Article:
Jus Sanguinis: Oh Shit

I received my very first response from all of the document requests I sent out in the mail today, and it was from USCIS.

As I struggled to open the big, brownish envelope, I was nearly shaking in trepidation; did I waste all of that money ordering all of the birth and marriage certificates only to find out that I somehow wasn’t qualified for dual citizenship after all?

RecordFound

(Edited for privacy.)

Probably.

So, my bisnonno did, indeed, become a naturalized citizen.

Yes, I was very freaking sad and disappointed to receive the letter, but I decided not to give up on my bisnonno. My Grandpa DeMasi was born in the beginning of 1919, and if my bisnonno naturalized after my grandpa’s birth, I should still qualify. I’ve conducted a bit of light research on the reapplication process, but haven’t found any definite information on New York naturalization procedures. I’ve found sources that may have the information, but not the information, itself.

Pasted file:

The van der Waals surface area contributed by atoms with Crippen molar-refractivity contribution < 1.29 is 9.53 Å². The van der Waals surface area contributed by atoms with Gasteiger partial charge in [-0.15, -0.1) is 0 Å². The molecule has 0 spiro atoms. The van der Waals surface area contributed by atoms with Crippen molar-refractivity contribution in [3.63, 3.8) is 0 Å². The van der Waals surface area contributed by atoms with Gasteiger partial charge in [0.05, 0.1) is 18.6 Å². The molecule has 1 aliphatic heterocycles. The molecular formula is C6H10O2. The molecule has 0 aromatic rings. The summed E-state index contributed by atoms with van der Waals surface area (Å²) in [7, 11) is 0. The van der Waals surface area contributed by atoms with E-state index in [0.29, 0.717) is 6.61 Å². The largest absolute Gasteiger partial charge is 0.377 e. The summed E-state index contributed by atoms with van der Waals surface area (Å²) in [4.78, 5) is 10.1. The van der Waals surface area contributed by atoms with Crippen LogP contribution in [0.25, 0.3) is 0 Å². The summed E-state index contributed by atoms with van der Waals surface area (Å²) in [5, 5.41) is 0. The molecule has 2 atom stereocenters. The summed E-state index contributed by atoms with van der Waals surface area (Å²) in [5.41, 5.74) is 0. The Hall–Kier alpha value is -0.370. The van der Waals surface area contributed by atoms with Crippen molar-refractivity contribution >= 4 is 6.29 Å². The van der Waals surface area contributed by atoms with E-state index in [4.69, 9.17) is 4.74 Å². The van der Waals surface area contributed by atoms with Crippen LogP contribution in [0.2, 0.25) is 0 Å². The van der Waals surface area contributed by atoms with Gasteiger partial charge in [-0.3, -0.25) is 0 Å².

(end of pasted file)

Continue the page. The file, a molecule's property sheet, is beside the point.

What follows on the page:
What I’m hoping is that it takes five years before the prospective citizen can reapply, and that my bisnonno drug his feet by a few months. The original (or denied) petition was dated January 7, 1914, so if it takes five years to reapply (because it typically took five years to initially apply) AND my bisnonno applied in 1919 AFTER my grandpa’s birthday OR any time thereafter, I could still be in the realm of qualification, but that’s a lot of stipulations that (let’s be honest) probably won’t fall in my favor.

I’ve printed out the G-639 form (http://www.uscis.gov/sites/default/files/files/form/g-639.pdf), as I really want to know WHEN he naturalized. Besides…that 1930s census DID have the ‘Na’ crossed out, and that was after my grandpa was born.

Stay tuned.

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